Do We Bless?
I think most of you know that I am sort of an exercise fanatic.
I work out every day.
Why do I do that?
Because I want to stay healthy and … well … look fit.
So, it was with some surprise a couple years ago that I went to my doctor for a routine physical and I got some unwelcome news.
The doctor looked at my pre-visit lab results, took my temperature, weighed me, listened to my heart, listened to my lungs, thumped my back a few times, looked in my eyes, my ears and had me open my mouth and say aaahh.
Good, good, good , good …
The last part of the exam was an EKG.
The test that looks at how your heart is working.
The nurse attached me to the machine, hit the start button, waited a few minutes, then took the printout to the doctor.
The doctor almost immediately came into the room and asked me what I thought to be a strange question.
“How are you feeling right now?”
He emphasized the words “right now”.
“Fine,” was my response.
“Yesterday?”, the doctor continued.
“Any chest pain?
Shortness of breath?”
I knew where this was going.
“What’s up, doc?”
Yeah, I really said that.
He finally asked, “Have you ever had a heart attack?”
“Um, no, not to my knowledge,” I said.
His response was simply this:
“Your EKG suggests otherwise.”
I was referred to a cardiologist, like right then.
Cardiac enzymes were tested.
But still, abnormal EKG.
Then to a stress test.
No problem, but still that abnormal EKG.
Finally, to the MRI for one of the most unpleasant experiences I have ever had.
A chemical induced stress test.
Everything was fine … except the EKG which was still abnormal.
So, despite my perceived and apparent fitness, I was told I needed to change my lifestyle a bit.
I had to reduce my cholesterol and to take some medication to make sure it stays low.
I also needed to get more sleep and drink more water.
I was also told to find time to just relax to reduce my stress.
There was something about my heart that was not right.
That is what an abnormal EKG will do.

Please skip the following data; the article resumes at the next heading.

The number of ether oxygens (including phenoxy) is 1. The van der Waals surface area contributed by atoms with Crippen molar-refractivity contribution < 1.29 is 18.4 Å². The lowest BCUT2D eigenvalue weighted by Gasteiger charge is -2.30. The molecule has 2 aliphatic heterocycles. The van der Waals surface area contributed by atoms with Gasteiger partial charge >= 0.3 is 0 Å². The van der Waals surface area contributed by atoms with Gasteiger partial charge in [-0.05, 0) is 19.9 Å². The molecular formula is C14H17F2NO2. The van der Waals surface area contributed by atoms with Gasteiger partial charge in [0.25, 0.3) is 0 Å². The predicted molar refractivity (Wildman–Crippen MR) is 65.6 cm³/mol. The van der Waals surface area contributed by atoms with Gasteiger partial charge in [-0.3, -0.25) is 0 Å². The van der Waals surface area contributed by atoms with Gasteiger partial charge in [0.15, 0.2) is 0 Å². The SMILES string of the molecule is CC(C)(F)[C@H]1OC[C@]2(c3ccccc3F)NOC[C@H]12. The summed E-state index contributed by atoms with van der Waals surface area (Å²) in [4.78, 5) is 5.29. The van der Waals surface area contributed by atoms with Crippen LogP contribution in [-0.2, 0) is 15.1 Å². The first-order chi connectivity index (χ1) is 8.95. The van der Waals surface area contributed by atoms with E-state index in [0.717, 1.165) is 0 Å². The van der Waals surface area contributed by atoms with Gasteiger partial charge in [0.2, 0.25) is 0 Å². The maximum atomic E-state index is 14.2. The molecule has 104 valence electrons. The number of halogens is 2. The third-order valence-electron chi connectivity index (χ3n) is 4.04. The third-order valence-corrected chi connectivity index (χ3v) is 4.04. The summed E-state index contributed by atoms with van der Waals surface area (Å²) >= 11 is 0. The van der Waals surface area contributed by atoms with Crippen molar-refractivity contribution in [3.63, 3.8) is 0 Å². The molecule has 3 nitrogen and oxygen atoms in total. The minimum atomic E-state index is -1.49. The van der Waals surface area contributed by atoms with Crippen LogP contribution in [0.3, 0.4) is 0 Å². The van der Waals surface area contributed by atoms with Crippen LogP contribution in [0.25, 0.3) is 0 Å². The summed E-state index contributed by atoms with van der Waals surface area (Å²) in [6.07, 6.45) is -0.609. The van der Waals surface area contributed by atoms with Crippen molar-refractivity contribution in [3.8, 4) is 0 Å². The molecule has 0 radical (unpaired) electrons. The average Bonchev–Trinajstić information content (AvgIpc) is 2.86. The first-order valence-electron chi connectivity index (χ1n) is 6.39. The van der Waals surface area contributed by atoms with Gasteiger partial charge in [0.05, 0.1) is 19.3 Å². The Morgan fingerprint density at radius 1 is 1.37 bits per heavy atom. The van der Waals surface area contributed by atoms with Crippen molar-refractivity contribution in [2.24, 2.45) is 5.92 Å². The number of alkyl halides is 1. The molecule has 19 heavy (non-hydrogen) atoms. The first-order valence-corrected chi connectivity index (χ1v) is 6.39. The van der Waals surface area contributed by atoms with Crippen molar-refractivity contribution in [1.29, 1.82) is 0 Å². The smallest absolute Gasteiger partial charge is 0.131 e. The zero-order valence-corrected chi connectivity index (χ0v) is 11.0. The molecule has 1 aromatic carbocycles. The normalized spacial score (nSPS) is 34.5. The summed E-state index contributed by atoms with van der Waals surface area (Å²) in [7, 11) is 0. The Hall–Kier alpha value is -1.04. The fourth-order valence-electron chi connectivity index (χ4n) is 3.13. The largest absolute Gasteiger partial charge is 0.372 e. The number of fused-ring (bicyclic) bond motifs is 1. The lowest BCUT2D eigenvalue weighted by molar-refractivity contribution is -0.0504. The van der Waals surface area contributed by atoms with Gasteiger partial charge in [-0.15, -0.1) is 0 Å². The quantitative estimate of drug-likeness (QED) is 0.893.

You think you are at the pinnacle of health, but in reality, maybe not.
That is why we need to get to the doctor for check -ups and then do what the doctor tells us to do.
And this is kind of what our scripture reading is about.
You might know that it is my personal favorite passage in the New Testament.
Matthew 25: 31-46
31 ‘When the Son of Man comes in his glory, and all the angels with him, then he will sit on the throne of his glory. 32All the nations will be gathered before him, and he will separate people one from another as a shepherd separates the sheep from the goats, 33and he will put the sheep at his right hand and the goats at the left. 34Then the king will say to those at his right hand, “Come, you that are blessed by my Father, inherit the kingdom prepared for you from the foundation of the world; 35for I was hungry and you gave me food, I was thirsty and you gave me something to drink, I was a stranger and you welcomed me, 36I was naked and you gave me clothing, I was sick and you took care of me, I was in prison and you visited me.” 37Then the righteous will answer him, “Lord, when was it that we saw you hungry and gave you food, or thirsty and gave you something to drink? 38And when was it that we saw you a stranger and welcomed you, or naked and gave you clothing? 39And when was it that we saw you sick or in prison and visited you?” 40And the king will answer them, “Truly I tell you, just as you did it to one of the least of these who are members of my family, you did it to me.” 41Then he will say to those at his left hand, “You that are accursed, depart from me into the eternal fire prepared for the devil and his angels; 42for I was hungry and you gave me no food, I was thirsty and you gave me nothing to drink, 43I was a stranger and you did not welcome me, naked and you did not give me clothing, sick and in prison and you did not visit me.” 44Then they also will answer, “Lord, when was it that we saw you hungry or thirsty or a stranger or naked or sick or in prison, and did not take care of you?” 45Then he will answer them, “Truly I tell you, just as you did not do it to one of the least of these, you did not do it to me.” 46And these will go away into eternal punishment, but the righteous into eternal life.’